During the weekend, General Motors-backed driverless taxi company Cruise announced that they would be cutting their entire fleet in San Francisco by 50% due to a series of recent accidents involving robotaxis, including an incident last week when a robotaxi slammed into a firetruck, injuring a passenger in the process.
Since June 2021 the city of San Francisco and driverless taxi companies such as Cruise and Google-backed Waymo have been at odds over what the limits of the services should be. While CPUC slowly expanded the limits of the robotaxis, reports of blocked traffic, blocking emergency workers, blocking mass transit, and other worrying behavior by the cars becoming commonplace in the city. The SFPD, SFFD, and other emergency services soon began raising the issue of just how much these companies should expand by, as there were many kinks to be worked out.
Since March of 2022, both companies have been allowed to operate during certain hours of the day. Cruise offered paid rides in about 1/3rd of the city and Waymo offering free trips as the technology improves under the constant usage. As of August 2023, Cruise has 300 vehicles driving around San Francisco at night and 100 during daytime hours, with Waymo only operating 250 vehicles during the day.
Earlier this month, CPUC voted 3-1 to expand robotaxi services in San Francisco by being able to offer paid rides at any time during the day throughout the city, and not be constrained by prior geographic limits, designated operating hours, and paid ride limits. The bulk of the meeting prior to the vote was largely filled with local residents, city workers, and city officials voicing opposition against the plan. Some within the SFPD and SFFD pointed to dozens of incidents in the last six months where rescue operations had been impeded by self-driving cars. Officials stressed that the incidents, which included driverless cars not moving when being told to by first responders on scene, needed to be solved first before more expansion is given.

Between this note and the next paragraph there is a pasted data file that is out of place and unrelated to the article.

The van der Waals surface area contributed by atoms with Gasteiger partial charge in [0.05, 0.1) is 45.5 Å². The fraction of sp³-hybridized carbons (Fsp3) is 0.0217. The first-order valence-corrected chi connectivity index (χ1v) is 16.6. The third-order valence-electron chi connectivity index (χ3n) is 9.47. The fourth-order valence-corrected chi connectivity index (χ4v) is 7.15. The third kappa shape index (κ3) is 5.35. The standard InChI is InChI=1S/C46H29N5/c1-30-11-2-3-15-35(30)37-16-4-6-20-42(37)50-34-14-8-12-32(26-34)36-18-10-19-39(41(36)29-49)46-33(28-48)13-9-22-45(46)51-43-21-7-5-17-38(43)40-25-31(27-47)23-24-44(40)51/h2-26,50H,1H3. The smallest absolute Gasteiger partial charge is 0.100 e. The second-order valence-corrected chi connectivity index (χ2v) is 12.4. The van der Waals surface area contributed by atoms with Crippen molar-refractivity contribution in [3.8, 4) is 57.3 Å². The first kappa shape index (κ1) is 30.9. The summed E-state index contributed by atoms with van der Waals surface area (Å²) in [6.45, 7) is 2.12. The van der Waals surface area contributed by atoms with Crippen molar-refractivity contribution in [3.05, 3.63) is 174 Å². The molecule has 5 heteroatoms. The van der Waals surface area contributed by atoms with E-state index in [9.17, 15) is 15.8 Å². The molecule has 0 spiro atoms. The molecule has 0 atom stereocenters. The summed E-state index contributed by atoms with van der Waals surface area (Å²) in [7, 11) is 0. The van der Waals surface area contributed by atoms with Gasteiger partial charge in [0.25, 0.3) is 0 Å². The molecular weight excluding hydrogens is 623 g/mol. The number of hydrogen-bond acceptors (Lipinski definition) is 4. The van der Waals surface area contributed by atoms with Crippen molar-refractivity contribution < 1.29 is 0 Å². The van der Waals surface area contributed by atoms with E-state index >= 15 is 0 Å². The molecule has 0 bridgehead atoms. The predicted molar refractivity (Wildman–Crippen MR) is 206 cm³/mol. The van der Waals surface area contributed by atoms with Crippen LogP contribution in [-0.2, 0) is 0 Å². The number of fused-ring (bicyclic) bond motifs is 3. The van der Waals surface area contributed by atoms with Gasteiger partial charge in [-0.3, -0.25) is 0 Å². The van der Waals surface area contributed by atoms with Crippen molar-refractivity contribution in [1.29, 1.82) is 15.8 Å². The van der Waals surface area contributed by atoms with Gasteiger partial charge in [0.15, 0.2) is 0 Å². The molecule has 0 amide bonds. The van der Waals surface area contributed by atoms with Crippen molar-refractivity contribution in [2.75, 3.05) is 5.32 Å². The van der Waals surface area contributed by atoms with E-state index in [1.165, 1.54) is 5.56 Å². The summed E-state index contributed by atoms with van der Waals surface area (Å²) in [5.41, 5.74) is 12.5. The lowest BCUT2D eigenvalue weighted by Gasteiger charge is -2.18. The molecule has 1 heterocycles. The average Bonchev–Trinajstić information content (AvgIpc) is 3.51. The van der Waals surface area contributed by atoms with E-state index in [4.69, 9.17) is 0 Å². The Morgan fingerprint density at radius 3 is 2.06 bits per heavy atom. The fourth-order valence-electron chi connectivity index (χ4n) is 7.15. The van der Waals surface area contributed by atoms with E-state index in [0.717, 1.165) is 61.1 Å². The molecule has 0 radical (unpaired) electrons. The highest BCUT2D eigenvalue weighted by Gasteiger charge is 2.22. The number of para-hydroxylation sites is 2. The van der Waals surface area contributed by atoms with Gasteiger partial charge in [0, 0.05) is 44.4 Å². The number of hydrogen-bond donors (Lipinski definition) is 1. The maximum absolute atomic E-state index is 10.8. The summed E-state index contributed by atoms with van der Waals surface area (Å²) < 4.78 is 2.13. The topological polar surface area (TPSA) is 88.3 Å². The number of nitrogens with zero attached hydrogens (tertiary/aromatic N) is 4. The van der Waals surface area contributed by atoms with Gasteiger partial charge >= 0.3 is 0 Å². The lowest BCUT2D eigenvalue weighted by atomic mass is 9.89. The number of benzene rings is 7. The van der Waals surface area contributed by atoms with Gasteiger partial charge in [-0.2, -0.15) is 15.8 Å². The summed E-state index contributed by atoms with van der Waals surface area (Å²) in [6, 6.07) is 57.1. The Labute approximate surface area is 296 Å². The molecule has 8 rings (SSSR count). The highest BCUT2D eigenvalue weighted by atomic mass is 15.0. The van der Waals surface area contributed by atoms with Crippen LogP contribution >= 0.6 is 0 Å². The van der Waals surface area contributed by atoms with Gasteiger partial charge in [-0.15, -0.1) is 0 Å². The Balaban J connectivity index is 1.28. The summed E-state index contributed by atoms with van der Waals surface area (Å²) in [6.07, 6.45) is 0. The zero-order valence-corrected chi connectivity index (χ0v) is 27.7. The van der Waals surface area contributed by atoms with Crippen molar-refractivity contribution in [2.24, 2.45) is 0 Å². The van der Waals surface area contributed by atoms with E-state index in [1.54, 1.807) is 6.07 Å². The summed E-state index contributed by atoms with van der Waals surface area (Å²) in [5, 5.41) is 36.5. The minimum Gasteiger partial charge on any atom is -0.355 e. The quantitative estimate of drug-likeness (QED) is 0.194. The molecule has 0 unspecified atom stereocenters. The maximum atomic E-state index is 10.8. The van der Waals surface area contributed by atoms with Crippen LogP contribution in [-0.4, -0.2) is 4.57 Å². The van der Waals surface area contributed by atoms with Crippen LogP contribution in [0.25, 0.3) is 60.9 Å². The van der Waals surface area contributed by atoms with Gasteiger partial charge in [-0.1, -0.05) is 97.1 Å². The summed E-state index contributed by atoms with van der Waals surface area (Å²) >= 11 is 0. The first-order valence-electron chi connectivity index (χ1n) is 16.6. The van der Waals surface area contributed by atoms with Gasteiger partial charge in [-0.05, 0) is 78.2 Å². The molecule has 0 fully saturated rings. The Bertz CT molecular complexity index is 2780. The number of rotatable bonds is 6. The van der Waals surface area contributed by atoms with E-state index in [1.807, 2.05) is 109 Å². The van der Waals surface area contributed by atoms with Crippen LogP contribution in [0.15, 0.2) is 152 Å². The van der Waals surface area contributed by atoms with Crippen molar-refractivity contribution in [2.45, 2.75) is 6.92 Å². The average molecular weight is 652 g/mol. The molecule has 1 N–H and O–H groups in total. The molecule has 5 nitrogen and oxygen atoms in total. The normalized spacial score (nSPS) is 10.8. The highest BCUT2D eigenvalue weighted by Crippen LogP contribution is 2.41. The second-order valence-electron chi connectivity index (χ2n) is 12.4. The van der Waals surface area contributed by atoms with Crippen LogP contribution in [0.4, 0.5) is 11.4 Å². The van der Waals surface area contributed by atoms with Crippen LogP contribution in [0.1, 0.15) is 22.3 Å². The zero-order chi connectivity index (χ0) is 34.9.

“Our folks cannot be paying attention to an autonomous vehicle when we’ve got ladders to throw,” said San Francisco Fire Chief Jeanine Nicholson at the meeting. “I am not anti-technology, I am pro-safety.”
However, CPUC President John Reynolds, a former general counsel for Cruise, played off the concerns, telling the media following the vote that “Today is the first of many steps in bringing AV transportation services to Californians. While we don’t yet have the data to judge AVs against the standard that humans are setting, I do believe in the potential of this technology to increase safety on the roadway.”
Robotaxis in SF
A few days following the vote, the San Francisco Board of Supervisors announced that they would be petitioning CPUC for a reconsideration, and threatened to go to other state agencies and to court over the matter if the petition failed.
“What this says to me is when cell phones fail, if there’s a power outage or if there’s a natural disaster like we just saw in Lahaina that these cars could congest our streets at the precise time when we would be needing to deploy emergency apparatus,” said San Francisco Board of Supervisors President Aaron Peskin last week. “The City of San Francisco will be petitioning the California Public Utilities Commission asking them for reconsideration, potentially if need be, taking this to a court of competent jurisdiction, appealing to the Department of Motor Vehicles.
“We’re not trying to put the genie back in the bottle, but we are standing up for public safety. We want to work with them to smooth out the rough edges but it’s not going to be their way or, pun-intended, the highway.”